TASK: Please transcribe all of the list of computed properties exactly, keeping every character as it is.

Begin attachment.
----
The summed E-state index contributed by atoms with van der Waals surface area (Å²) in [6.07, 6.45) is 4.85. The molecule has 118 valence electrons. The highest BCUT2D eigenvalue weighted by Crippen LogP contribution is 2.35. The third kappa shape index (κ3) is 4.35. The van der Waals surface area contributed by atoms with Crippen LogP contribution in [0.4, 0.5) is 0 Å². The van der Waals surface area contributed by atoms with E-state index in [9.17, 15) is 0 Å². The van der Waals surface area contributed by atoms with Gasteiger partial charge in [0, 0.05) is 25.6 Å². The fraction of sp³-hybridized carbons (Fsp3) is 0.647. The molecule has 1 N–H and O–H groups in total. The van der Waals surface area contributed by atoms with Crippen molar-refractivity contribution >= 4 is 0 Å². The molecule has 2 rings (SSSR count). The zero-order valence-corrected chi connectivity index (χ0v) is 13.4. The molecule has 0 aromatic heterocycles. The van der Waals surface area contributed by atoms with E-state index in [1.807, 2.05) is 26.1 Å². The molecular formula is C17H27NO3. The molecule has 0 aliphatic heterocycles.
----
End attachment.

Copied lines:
The summed E-state index contributed by atoms with van der Waals surface area (Å²) in [6.07, 6.45) is 4.85. The molecule has 118 valence electrons. The highest BCUT2D eigenvalue weighted by Crippen LogP contribution is 2.35. The third kappa shape index (κ3) is 4.35. The van der Waals surface area contributed by atoms with Crippen LogP contribution in [0.4, 0.5) is 0 Å². The van der Waals surface area contributed by atoms with E-state index in [9.17, 15) is 0 Å². The van der Waals surface area contributed by atoms with Gasteiger partial charge in [0, 0.05) is 25.6 Å². The fraction of sp³-hybridized carbons (Fsp3) is 0.647. The molecule has 1 N–H and O–H groups in total. The van der Waals surface area contributed by atoms with Crippen molar-refractivity contribution >= 4 is 0 Å². The molecule has 2 rings (SSSR count). The zero-order valence-corrected chi connectivity index (χ0v) is 13.4. The molecule has 0 aromatic heterocycles. The van der Waals surface area contributed by atoms with E-state index in [1.807, 2.05) is 26.1 Å². The molecular formula is C17H27NO3. The molecule has 0 aliphatic heterocycles.